7. Saxo Sungard
Big Men: Nick Nuyens, Baden Cooke, Gustav Larsson
Wins: Oh, I can't remember. Wait! Dwars door Vlaanderen. Hm, something else too, I think...
Podiums: Saxo don't do lower steps.
Final Thoughts: They still just barely warrant mention in the teams poll. But while Riis Cycling 3.0 (or whatever) doesn't patrol the front anymore, they have enough weapons on hand to be called a strong team. Cooke isn't the only one who takes his chances seriously after yesterday, and it was nice to see Larsson duck away from his usual duties in the stage-racing outfit for a presence on the cobbles. He's been around for these races in 2010 and 2006, and personally as long as Contabuterol is racing Larsson's talents aren't really needed at the Pais Vasco or whatever else the Tour guys are up to this month.
Ah hell, they're just on the list because Nuyens won the Ronde.
8. Omega Pharma
Big Men: Philippe Gilbert, Andre Greipel, Jurgen Roelandts, Frederik Willems
Wins: Driedaagse Stage 1
Podiums: E3 (2)
Greipel's return is nice, especially for the Scheldeprijs. Sunday, though, it'll come down to whether Phil-Gil can hang on to the Spartacus Express, like everyone else. Unlike some of the other teams on this list, I don't love their chances of using other guys to put Leopard under pressure. Roelands, maybe.
Final Thoughts: So easy to overlook, but there are nice things happening here, as long as you don't hold Lotto to the expectations of Flemish fans either. Greipel did great work for Roelandts yesterday. Gilbert kept playing his hand, which will work out for him eventually. Roelandts is just coming into his prime and rode an excellent E3, winning out of the post-Cancellara lead group. They simply don't have the across-the-board strength of the teams upriver from here. Jens Debusschere can't grow up fast enough for them right now.
Big Men: Fabian Cancellara, Stuart O'Grady, Fabian Cancellara...
Podiums: Flanders (3), Roubaix (2), Gent-Wevelgem (2)
As for Cancellara... the only thing stopping him in the next two weeks is the fact that when Leopard Trek sold off those missing Monets and bought up Team Saxo Bank, Riis threw in his mechanical staff. Just to be gracious about it. Bennati might not be dead yet -- guys like him can resurrect their careers in Flanders by being hammerheads and being ready to sprint at the end of a hard day. O'Grady is obviously a nice guy to have around too.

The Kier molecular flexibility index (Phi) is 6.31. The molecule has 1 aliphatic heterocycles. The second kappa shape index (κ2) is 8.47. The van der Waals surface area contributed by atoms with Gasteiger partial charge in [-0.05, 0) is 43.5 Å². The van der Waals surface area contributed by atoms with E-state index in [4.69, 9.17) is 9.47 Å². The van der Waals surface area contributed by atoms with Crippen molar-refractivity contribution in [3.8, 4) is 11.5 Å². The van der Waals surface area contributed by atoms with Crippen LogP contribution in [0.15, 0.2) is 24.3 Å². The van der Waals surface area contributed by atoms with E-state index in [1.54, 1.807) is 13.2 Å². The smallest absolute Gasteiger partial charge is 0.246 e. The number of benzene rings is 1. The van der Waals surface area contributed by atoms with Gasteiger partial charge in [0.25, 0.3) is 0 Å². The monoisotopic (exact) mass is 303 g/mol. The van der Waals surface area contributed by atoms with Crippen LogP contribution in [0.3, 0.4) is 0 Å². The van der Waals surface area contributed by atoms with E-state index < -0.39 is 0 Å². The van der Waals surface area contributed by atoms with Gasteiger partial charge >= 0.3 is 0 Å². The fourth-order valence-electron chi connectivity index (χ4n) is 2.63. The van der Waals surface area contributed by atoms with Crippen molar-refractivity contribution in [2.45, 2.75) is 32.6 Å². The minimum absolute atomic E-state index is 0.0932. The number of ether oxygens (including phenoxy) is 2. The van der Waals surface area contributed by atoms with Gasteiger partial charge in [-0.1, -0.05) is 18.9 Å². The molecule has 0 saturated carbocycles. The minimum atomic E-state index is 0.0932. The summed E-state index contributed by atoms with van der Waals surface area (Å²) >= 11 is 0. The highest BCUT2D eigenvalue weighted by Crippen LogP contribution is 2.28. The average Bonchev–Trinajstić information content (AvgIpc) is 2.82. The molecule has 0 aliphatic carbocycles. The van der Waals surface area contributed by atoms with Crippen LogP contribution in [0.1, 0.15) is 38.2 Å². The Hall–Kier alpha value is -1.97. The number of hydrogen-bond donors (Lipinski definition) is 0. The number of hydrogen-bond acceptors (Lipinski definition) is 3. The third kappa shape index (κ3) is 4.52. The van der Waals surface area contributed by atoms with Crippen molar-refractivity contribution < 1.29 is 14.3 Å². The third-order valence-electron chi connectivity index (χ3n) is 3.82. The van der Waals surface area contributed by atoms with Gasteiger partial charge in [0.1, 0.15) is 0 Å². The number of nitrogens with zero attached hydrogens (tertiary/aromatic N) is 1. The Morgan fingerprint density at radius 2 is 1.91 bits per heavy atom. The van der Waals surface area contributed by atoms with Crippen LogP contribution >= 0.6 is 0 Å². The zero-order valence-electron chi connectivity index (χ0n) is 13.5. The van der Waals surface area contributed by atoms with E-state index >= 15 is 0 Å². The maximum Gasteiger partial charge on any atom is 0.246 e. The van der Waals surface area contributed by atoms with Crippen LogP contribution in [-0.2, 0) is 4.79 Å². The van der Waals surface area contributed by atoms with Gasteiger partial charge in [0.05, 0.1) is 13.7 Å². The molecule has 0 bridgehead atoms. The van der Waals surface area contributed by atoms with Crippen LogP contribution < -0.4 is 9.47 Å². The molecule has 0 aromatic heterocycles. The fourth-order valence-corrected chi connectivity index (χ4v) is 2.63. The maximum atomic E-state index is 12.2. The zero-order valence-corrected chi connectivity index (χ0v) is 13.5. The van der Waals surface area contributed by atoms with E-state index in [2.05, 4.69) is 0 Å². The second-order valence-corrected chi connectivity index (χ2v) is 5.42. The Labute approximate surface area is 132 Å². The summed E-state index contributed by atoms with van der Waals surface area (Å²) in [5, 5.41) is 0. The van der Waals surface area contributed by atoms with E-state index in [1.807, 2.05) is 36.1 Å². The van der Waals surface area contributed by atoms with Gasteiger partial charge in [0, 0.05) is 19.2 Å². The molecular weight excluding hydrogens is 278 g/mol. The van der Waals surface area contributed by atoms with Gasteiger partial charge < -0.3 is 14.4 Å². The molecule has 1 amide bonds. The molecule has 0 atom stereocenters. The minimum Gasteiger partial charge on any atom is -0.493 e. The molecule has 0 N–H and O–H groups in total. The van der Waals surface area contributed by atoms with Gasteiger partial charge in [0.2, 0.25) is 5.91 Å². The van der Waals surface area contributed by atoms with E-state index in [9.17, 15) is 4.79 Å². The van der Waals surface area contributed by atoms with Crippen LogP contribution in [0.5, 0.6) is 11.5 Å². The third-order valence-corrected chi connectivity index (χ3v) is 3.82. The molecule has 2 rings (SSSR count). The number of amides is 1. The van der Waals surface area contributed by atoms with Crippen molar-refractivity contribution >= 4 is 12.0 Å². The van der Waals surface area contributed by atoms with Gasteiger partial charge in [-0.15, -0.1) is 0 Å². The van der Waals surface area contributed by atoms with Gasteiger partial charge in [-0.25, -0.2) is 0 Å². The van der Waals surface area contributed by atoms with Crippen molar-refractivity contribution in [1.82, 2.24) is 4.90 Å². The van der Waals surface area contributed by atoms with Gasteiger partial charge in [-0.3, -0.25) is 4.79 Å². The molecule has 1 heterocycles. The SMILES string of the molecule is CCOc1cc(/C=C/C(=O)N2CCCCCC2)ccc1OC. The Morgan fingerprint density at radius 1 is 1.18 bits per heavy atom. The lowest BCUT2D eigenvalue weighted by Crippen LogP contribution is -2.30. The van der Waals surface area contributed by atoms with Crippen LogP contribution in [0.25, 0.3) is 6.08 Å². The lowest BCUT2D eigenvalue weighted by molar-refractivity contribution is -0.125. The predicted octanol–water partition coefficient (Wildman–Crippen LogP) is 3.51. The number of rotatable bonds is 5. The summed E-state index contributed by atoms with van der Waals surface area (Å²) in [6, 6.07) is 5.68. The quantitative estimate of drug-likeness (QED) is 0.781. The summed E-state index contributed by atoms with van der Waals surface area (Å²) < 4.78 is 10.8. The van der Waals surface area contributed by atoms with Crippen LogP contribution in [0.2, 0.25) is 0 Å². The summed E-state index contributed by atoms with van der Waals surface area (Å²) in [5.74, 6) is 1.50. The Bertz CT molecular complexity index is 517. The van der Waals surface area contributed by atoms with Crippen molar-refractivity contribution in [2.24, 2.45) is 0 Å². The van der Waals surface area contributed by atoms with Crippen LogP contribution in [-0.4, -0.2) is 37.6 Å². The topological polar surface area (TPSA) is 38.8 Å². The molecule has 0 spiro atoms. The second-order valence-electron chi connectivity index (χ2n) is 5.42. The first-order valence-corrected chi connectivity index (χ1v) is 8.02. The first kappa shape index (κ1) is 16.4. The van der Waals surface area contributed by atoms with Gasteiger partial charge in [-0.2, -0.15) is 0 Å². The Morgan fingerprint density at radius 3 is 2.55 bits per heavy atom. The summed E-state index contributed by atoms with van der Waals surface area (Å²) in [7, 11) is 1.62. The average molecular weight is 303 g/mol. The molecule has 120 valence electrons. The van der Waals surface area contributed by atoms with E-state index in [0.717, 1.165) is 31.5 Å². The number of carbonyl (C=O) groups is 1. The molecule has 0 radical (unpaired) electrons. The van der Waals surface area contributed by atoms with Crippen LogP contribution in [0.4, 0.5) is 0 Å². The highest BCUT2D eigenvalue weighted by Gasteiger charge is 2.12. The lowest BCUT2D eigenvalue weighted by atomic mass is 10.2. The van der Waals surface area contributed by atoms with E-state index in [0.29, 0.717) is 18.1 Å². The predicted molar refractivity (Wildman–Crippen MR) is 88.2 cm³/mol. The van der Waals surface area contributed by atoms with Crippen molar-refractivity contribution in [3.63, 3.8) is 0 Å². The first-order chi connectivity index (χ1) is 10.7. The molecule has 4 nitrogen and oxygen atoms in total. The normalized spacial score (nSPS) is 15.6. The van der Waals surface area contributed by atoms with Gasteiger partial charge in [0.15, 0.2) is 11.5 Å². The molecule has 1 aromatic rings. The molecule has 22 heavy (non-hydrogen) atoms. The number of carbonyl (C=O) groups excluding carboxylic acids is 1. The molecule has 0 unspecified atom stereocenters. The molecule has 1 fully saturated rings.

Final Thoughts: Team? What team? Hey, this is the squad Cancellara sigh-ned with, for whatever rea$on, turning down numerous offers to join deeper teams. Which makes it a little pathetic that he's going around berating Vaughters et al for not minimizing the damage of his isolation. You didn't want Farrar, Rasch, et al working for you last fall? You don't get them working for you this spring.
Big Men: Bjorn Leukemans, Stijn Devolder, Marco Marcato, Romain Feillu, Borut Bozic
Even at #10 it's hard to say that these guys are much different than #s 3-9. Still, they seem a step behind the rest.
Final Thoughts: They never got around to Devoldering anyone, thanks to a nasty crash in Driedaagse which cost old Stijn the effective use of an arm. As a team that knows it can't compete with the swarms of Gar-velos, I still like the composition here. It's all about Leukemans, who was as strong as anyone when he wasn't falling off his bike yesterday. That alone gets them the top spot over Pozzato and Katusha here.
Photos by Bryn Lennon, Getty Images Sport